The Canadian government has announced new rules that will allow people to once again grow marijuana at home for medical purposes. The Access to Cannabis for Medical Purposes Regulations will come into force on 24th August and will allow patients who have been authorized to use cannabis for medical purposes to grow a limited amount of marijuana. They will also have the option to designate someone to produce it for them, rather than buying it from a Health Canada licensed marijuana producer.

To prove that the citizens are indeed using it for medical purposes, individuals should obtain a document similar to a prescription from a licensed health practitioner. Patients will only be allowed to start growing marijuana legally once they have registered with Health Canada and received a registration certificate specifying their authorized production limits. On 31st March, over 53,000 medical marijuana users registered with Health Canada. The average authorized marijuana amount was 2.8 grams for each user.

Canada has already allowed to grow marijuana for medical purposes once before. In 2001, Canada put in place the Marijuana Medical Access Regulations, and became the first country to legally allow growth and use of marijuana for personal use by individuals with serious medical conditions and serious illnesses.

In June 2013, however, Canada’s then government enacted the Marijuana for Medical Purposes Regulations that required patients to acquire cannabis from licensed producers instead of growing their own, and in 2014 the Regulations were repealed. This move enabled commercial producers for the production and distribution of distribution of “quality controlled marijuana grown under secure and sanitary conditions”, but four patients criticized these laws saying they were unconstitutional. The federal court seemed to agree with them and on 24th February it annulled the 2013 Marijuana for Medical Purposes Regulations, saying that the rules violated patients’ charter rights. The new government was given six months to fix the conundrum.

The new Access to Cannabis for Medical Purposes Regulations will give qualified users affordable access to marijuana. Registered users can continue to order dried cannabis from Canada’s 34 licensed commercial producers. “Dispensaries” and “compassion clubs” that sell cannabis are still illegal, however. The Canadian government also introduced stricter labelling requirements for fresh and dried marijuana and cannabis oils, and advised practical tips to uphold the safety and security of individuals cultivating marijuana for medical purposes.

Recent studies have backed the claim of marijuana’s positive effects on health. A new study conducted by researchers Ashley Bradford and W David Bradford at the University of Georgia has found that medical marijuana laws reduce prescription drug use in Medicare Part D, the policy section that deals with subsidizing the costs of prescription drugs and prescription drug insurance premiums for Medicare users. The researchers identified nine conditions for which medical marijuana has evidence of efficacy in treatment—including anxiety, depression, sleep disorders, and pain—and compared overall prescriptions for other existing drugs in states where medical marijuana is legal compared to states where it is illegal. They also analyzed Medicare Part D spending in states that have legalized medical marijuana.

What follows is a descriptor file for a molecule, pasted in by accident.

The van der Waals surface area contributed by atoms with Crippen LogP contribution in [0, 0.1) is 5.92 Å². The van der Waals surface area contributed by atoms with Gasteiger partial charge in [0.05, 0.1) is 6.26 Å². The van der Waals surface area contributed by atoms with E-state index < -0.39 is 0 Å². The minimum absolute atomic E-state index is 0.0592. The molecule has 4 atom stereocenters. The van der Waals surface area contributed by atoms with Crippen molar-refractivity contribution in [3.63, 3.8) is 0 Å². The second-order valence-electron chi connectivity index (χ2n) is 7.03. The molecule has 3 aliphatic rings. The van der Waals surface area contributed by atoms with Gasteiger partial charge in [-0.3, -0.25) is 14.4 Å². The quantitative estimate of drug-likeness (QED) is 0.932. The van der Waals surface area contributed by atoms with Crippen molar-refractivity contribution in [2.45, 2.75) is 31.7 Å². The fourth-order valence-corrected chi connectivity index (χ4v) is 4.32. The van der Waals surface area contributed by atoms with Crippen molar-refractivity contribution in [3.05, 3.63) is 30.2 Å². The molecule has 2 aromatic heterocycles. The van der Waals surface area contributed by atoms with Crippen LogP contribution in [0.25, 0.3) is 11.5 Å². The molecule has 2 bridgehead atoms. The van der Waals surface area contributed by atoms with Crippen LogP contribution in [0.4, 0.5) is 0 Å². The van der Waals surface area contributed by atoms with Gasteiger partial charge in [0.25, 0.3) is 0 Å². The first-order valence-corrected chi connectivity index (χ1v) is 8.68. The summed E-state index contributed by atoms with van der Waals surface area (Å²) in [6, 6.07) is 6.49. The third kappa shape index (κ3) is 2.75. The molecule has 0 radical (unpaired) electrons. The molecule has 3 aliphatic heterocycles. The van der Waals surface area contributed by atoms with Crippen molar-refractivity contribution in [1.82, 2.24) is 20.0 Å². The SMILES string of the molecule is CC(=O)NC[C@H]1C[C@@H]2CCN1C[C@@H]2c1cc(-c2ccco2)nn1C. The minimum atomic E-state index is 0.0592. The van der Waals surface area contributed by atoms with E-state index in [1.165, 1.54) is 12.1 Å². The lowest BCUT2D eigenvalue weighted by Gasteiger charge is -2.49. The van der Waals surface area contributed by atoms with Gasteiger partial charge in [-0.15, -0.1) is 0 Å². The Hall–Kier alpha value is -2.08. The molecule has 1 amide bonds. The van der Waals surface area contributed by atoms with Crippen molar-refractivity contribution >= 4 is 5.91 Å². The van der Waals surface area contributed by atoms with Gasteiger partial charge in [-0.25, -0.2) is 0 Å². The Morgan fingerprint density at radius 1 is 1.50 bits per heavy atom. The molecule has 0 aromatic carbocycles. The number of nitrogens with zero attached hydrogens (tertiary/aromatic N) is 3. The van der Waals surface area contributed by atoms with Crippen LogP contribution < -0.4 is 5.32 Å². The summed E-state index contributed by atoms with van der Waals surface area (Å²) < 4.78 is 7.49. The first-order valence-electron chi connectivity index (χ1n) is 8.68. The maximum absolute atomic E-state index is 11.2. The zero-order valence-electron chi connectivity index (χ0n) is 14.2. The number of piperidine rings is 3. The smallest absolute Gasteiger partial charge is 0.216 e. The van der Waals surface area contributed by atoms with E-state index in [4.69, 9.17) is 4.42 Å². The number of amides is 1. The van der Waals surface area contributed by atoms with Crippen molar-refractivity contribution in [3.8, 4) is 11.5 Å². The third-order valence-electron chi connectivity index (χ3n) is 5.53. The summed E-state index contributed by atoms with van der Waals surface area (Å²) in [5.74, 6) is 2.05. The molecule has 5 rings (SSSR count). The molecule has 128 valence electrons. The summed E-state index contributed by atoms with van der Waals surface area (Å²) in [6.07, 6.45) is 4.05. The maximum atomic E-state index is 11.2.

According to Canada’s Health Minister Jane Philpott, the Liberal government is trying to decriminalize and regulate recreational marijuana by spring of 2017. Justin Trudeau, Canada’s Prime Minister, said during last year’s election that he will follow in the footsteps of the US states of Colorado and Washington to legalize marijuana. Philpott spoke earlier this year, on 20th April, at a special session of the UN General Assembly in New York which looked at the world’s drug problems. He said that the Canadian law will ensure marijuana is kept away from children and will prevent criminals from making profits from illegal cannabis sales.

If Canada manages to make marijuana legal, it will be only the second country to completely legalize marijuana, after Uruguay. Although countries such as Spain and the Netherlands have relaxed marijuana policies, these countries still haven’t made cannabis completely legal.

If Canada is able to make marijuana legal, it will do so following reproval of three major international drug treaties: the Single Convention on Narcotic Drugs of 1961, the Convention on Psychotropic Drugs of 1971, and the UN Convention against Illicit Traffic in Narcotic Drugs and Psychotropic Substances of 1988. These treaties are meant to prevent international trafficking of illicit substances and clearly disregard recreational use and sale of illicit substances.

It will be the first major developed nation to go against these laws despite these laws having met their fair share of criticism from drug advocates and liberal policymakers. Many do believe that this move has been a result of the failure of war on drugs. A 2014 study from Harold Pollack from University of Chicago and Peter Reuter from University of Maryland found that there’s no evidence that suggests tougher laws and strict punishments will curb drug use compared to lenient punishments. So implementing tougher methods to eliminate drug distribution doesn’t help in restricting drug use.

Canada will be open to much criticism, especially from the US despite four of its states legalizing marijuana. The Canadian government still deems marijuana illegal, but it will open the door for many other liberal countries to move towards a more open-minded approach towards marijuana use.